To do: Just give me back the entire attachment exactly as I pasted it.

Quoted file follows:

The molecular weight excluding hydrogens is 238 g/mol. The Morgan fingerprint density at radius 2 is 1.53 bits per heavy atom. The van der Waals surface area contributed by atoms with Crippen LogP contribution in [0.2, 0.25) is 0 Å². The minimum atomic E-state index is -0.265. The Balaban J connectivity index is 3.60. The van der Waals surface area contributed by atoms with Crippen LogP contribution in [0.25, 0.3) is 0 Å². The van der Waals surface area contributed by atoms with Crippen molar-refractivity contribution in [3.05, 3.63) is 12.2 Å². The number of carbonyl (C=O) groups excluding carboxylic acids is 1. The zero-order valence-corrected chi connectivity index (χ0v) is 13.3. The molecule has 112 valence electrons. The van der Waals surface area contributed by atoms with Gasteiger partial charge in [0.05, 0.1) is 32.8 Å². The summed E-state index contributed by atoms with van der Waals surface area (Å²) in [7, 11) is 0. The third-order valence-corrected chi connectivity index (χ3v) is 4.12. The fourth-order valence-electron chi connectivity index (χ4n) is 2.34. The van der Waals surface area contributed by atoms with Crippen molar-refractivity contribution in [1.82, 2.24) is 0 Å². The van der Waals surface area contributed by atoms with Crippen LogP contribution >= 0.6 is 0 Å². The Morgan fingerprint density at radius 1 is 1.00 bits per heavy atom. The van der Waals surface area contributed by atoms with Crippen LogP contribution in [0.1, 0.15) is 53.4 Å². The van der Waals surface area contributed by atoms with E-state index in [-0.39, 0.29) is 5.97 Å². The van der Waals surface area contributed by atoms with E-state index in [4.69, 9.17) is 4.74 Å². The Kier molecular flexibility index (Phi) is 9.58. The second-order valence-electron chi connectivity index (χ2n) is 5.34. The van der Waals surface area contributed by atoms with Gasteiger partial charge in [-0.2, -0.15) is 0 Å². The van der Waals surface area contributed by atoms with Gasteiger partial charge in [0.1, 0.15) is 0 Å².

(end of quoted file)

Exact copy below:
The molecular weight excluding hydrogens is 238 g/mol. The Morgan fingerprint density at radius 2 is 1.53 bits per heavy atom. The van der Waals surface area contributed by atoms with Crippen LogP contribution in [0.2, 0.25) is 0 Å². The minimum atomic E-state index is -0.265. The Balaban J connectivity index is 3.60. The van der Waals surface area contributed by atoms with Crippen LogP contribution in [0.25, 0.3) is 0 Å². The van der Waals surface area contributed by atoms with Crippen molar-refractivity contribution in [3.05, 3.63) is 12.2 Å². The number of carbonyl (C=O) groups excluding carboxylic acids is 1. The zero-order valence-corrected chi connectivity index (χ0v) is 13.3. The molecule has 112 valence electrons. The van der Waals surface area contributed by atoms with Gasteiger partial charge in [0.05, 0.1) is 32.8 Å². The summed E-state index contributed by atoms with van der Waals surface area (Å²) in [7, 11) is 0. The third-order valence-corrected chi connectivity index (χ3v) is 4.12. The fourth-order valence-electron chi connectivity index (χ4n) is 2.34. The van der Waals surface area contributed by atoms with Crippen molar-refractivity contribution in [1.82, 2.24) is 0 Å². The van der Waals surface area contributed by atoms with Crippen LogP contribution >= 0.6 is 0 Å². The Morgan fingerprint density at radius 1 is 1.00 bits per heavy atom. The van der Waals surface area contributed by atoms with Crippen LogP contribution in [0.1, 0.15) is 53.4 Å². The van der Waals surface area contributed by atoms with E-state index in [-0.39, 0.29) is 5.97 Å². The van der Waals surface area contributed by atoms with E-state index in [4.69, 9.17) is 4.74 Å². The Kier molecular flexibility index (Phi) is 9.58. The second-order valence-electron chi connectivity index (χ2n) is 5.34. The van der Waals surface area contributed by atoms with Gasteiger partial charge in [-0.2, -0.15) is 0 Å². The van der Waals surface area contributed by atoms with Gasteiger partial charge in [0.1, 0.15) is 0 Å².